Meaning Well Isn’t Good Enough

“Warning, my love,” he says, his tone a soothing dance between dark humor and unease, “They’ve given me fresh corpses.”

I reach for the bouquet, sighing when the plastic shroud crackles against my open palm. “They mean well,” I say, kissing his mouth, looking into eyes that mirror my own in thinking, Meaning well isn’t good enough.

To the sacrifice, I whisper, “Wilt gently, darlings, I will preserve your bones.”

I wonder, wonder…
if cut flowers ever think
of dying for love

 

 

the wee notes…
– I don’t cut flowers I’m not going to eat or use for some sort of remedy. Since my Piano Man knows this, he tries to let people know so that they won’t present them as gifts after shows. When all fails, and people insist in showing their love for music with a bit of death, I dry the flowers, keep them for a while… before giving them back to the dirt.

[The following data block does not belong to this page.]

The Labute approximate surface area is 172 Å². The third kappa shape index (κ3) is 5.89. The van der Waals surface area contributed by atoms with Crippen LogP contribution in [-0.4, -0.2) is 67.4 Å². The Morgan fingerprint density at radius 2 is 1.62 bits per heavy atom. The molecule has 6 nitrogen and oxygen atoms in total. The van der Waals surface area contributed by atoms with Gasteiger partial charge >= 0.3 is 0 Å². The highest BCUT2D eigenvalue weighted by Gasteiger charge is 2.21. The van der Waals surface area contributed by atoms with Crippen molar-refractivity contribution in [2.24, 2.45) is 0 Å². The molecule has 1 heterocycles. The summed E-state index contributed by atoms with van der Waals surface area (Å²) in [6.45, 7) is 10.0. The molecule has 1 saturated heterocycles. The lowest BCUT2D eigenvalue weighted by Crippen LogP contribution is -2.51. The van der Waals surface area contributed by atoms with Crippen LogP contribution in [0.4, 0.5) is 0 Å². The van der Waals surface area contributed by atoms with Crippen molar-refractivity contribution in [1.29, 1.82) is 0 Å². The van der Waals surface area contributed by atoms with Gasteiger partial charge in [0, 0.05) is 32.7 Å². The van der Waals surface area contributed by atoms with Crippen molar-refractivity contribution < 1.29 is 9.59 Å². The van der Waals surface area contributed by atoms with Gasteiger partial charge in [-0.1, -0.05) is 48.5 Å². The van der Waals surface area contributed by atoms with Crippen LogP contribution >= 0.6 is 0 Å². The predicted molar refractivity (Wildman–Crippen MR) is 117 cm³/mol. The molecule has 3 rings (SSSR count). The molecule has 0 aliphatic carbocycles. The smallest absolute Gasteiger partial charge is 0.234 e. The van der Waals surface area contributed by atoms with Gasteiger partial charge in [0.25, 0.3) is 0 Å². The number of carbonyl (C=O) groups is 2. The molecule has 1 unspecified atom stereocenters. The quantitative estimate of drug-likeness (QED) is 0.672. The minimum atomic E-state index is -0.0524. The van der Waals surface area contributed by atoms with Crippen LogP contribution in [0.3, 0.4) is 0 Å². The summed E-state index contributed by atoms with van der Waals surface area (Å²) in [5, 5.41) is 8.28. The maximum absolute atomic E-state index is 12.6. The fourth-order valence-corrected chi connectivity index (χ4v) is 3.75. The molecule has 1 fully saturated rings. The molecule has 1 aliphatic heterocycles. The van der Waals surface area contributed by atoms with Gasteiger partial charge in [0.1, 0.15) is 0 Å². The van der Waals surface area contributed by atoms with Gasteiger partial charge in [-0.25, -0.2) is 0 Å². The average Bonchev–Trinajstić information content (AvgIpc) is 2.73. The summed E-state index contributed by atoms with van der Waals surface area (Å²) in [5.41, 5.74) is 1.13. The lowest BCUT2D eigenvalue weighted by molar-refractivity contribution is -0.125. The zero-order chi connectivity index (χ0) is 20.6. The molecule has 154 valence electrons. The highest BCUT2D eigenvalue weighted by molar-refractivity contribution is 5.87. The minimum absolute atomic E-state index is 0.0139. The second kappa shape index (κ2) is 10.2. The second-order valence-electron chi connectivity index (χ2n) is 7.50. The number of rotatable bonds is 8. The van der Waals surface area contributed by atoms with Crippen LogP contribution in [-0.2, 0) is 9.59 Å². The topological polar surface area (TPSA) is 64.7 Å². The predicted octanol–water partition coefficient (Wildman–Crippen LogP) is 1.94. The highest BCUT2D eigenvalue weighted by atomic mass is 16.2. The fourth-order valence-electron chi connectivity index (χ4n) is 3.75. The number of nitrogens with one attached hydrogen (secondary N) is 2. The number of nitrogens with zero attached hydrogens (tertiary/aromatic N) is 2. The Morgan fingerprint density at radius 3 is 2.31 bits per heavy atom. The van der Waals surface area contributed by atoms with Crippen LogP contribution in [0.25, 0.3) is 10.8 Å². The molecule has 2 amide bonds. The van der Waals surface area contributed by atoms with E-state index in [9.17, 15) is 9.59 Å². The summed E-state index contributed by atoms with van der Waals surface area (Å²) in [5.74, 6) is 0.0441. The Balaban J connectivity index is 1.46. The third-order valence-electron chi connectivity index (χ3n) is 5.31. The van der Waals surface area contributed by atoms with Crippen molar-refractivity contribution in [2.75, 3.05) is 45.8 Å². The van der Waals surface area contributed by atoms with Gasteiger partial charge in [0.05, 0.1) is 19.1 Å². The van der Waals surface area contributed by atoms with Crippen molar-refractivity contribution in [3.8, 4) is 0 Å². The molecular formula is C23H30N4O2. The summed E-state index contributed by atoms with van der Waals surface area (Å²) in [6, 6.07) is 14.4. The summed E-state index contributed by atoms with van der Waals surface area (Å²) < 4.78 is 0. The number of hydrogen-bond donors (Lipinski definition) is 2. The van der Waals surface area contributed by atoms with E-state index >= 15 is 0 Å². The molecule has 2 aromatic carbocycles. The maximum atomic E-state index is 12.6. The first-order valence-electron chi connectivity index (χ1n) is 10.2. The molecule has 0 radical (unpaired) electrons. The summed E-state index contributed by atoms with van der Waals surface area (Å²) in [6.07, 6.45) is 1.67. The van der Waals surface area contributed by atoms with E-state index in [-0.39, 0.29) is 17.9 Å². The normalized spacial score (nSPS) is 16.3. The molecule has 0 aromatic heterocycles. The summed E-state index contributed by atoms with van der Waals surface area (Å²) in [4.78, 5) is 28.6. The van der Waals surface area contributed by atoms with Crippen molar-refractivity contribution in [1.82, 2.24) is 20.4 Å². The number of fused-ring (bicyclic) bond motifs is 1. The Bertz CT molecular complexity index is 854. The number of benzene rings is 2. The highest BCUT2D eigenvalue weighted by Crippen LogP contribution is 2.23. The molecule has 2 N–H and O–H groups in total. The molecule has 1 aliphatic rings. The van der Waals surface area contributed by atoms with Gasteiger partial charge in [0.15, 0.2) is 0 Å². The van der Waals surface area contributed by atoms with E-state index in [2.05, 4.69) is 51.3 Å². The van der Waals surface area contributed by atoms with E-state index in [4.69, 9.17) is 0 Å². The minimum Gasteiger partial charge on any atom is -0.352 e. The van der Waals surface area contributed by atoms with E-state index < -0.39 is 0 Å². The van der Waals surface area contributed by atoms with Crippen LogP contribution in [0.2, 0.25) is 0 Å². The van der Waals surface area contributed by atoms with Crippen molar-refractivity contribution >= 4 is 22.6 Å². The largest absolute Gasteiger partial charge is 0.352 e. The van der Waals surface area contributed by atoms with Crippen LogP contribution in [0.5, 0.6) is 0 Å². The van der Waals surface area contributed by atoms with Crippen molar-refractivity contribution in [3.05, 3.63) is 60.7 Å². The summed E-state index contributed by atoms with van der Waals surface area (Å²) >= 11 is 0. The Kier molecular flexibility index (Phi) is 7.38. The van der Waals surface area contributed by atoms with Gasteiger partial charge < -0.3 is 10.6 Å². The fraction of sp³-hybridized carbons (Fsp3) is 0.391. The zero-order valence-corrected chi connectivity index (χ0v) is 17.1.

– linked to Poets United.

 

Out of Nature’s Bones

I was rambling about my hate-hate relationship with winter, when a lady said, “I know what you mean. These damn months always remind me of getting ugly and dying.” The comment caught me by surprise. Not only because the lady had no idea what I meant (I just hate cold weather), but because I have never equated getting old with ugliness. Beauty changes with time, that’s true… but time doesn’t kill beauty. Only people do that.

Anyhoo, here is a haiku trio that embraces beauty that comes with time:

after the first spring,
new miracles do flourish
out of Nature’s bones

the sun shines
in the fallen leaves
of New York

time-caressed blossoms
evolve under winter’s kiss,
showing new beauty

.
for Poets United.